What with City Hall, the police, Toronto's drug dealers, and the media playing a major role in the Rob Ford crack scandal, there's no real-life parallel to this evolving story—it's more like a work of fiction, specifically David Simon's much-lauded TV...
The allegation that a crew of drug dealers had a video of mayor Rob Ford smoking crack has resulted in a prolonged and sad controversy in Toronto. Our city’s once triumphant king—who we have heralded for his ability to charmingly pose for terrible photographs, or conquer his rivals after getting fired—has become a political pariah while keeping both ass cheeks firmly on the throne. After the firings and resignations of several disloyal staff members and some accusations from the Globe and Mail that his brother Dougie used to sell hash, his other brother Randy kidnapped a dude who owed him money, and his sister Kathy (who was shot in the face by her boyfriend) hung out with Nazis, the once sparkling face of the Ford dynasty is now looking pimply and scabbed up.
What with City Hall, the police, Toronto's drug dealers, and the media playing a major role in events, there's no real-life parallel to this evolving story—it's more like a work of fiction, specifically David Simon's much-lauded TV series The Wire, and even more specifically the really implausible plot points in season five. (You can imagine a writer pitching a hard-drug-abusing-mayor plot to Simon & Simon, and it's getting tossed out for being unrealistic.) But if Toronto's crackgate (or whatever we're calling it now) is The Wire, who are the analogues to the major players in the scandal? Here are the answers I came up with.
Mayor Ford/Avon Barksdale
Most of The Wire’s political narrative follows the city councilman Tommy Carcetti as he becomes mayor of Baltimore after defeating Clarence Royce and eventually becomes governor of Maryland. But neither of those fictional mayors were as sleazy or as scandalous as Rob Ford. Sure, Royce got caught mid-blowjob by a cop and Carcetti cheated on his supportive schoolteacher wife, but none of that is as bad as insulting immigrants and referring to a fellow politician as a “fag” on camera while smoking from a crack pipe in the company of drug dealers.
Robbie is a bit more like drug kingpin Avon Barksdale, whose constanst lawbreaking went unnoticed until McNulty started nosing around. Avon kept up a clean appearance and even when he was arrested by McNulty and co. he found a way to avoid doing hard time. Like Avon, Robbie is slippery and almost too slick to get caught—the mayor denied driving around with weed in his pocket in Miami until it was proved that he did it.
Also like Avon, when Robbie is invevitably replaced his name is still going to ring out. On The Wire, when Marlo Stanfield eventually took over as drug king of Baltimore, he was arguably more effective than Avon, but not nearly as charming. I expect to long for Robbie's cracked-out but entertaining regime when he's gone, just as I pined for Avon's "just a gangster, I suppose" charisma after he went to prison for good.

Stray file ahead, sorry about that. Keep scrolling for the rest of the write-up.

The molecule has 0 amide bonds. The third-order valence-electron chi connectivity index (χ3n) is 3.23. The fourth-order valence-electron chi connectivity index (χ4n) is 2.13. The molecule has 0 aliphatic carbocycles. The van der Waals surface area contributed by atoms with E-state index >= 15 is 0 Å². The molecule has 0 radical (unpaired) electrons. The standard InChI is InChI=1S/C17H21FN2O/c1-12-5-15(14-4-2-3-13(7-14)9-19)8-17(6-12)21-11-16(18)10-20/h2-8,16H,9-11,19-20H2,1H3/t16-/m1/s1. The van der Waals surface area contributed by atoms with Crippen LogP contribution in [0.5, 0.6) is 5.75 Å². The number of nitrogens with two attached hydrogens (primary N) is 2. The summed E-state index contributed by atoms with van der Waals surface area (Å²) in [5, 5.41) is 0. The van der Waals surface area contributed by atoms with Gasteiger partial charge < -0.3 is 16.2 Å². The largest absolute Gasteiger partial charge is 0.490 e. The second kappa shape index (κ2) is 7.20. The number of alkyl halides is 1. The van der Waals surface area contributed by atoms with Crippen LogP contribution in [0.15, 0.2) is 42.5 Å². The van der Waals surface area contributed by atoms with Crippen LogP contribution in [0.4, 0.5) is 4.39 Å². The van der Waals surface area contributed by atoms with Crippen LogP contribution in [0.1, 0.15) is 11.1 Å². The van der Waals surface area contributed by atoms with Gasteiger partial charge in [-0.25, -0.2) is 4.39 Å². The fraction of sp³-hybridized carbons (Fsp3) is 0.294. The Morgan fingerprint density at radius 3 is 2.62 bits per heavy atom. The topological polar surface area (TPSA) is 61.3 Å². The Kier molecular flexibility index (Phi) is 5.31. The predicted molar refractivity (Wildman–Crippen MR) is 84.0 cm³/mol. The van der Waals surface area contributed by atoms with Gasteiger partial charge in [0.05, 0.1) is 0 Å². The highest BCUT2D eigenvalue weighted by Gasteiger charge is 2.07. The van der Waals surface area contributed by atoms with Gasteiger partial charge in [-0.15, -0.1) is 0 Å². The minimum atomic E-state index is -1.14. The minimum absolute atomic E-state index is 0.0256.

Doug Ford/Stringer Bell
What is a medium-level criminal mastermind without another medium-level criminal mastermind as his behind-the-scenes right-hand man? Doug Ford is absolutely the Stringer Bell to Robbie's Avon Barksdale. Stringer is Avon's left brain, the intellectual businessman to Avon's streetsmart hustler. Just like Robbie and his big bro Dougie. Doug Ford clearly is puling a lot of the strings in the Ford administration. And while Avon and Stringer Bell were childhood friends who were roughly the same age it was obvious that Stringer always had an older brother mentality when dealing with Avon, even if that all eventually fell to shit.
This might be tough to swallow, in part because Stringer is a much cooler guy than Dougie, but Doug Ford is actually way more effective than his Wire counterpart. Where Stringer Bell only dreamed of eliminating violence from the drug trade as a method of keeping the heat off of him, Doug actually achieved it in the mid-80s in Etobicoke (at least according to the Globe and Mail's sources)
The relationship between Robbie and Dougie proably won't end in death and prison like it did for the Wire kingpins, but who’s to say? Dougie may be a blood relative, but he also may have dealt drugs in the mean streets of Etobicoke. Who knows what kind of betrayal we could see go down in the next season—er, I mean in 2014—if the Fords face more pressure? Hopefully there’s no Toronto equivalent of Brother Mouzone lurking in the wings.
Mark Towhey/D’Angelo Barksdale
D’Angelo Barksdale and Mark Towhey truly could not be more alike. Neither Towhey nor Barksdale could stomach the wrath of their cruel overlords, and spoke their minds bluntly while resigning from their posts—they were consciences in places where conscience was a career-ender. In D’Angelo’s case, it was the murder of Wallace—a teenage drug dealer D’Angelo taught about crack and chess—via a Stringer Bell-ordered hit that convinced him to flip on his family.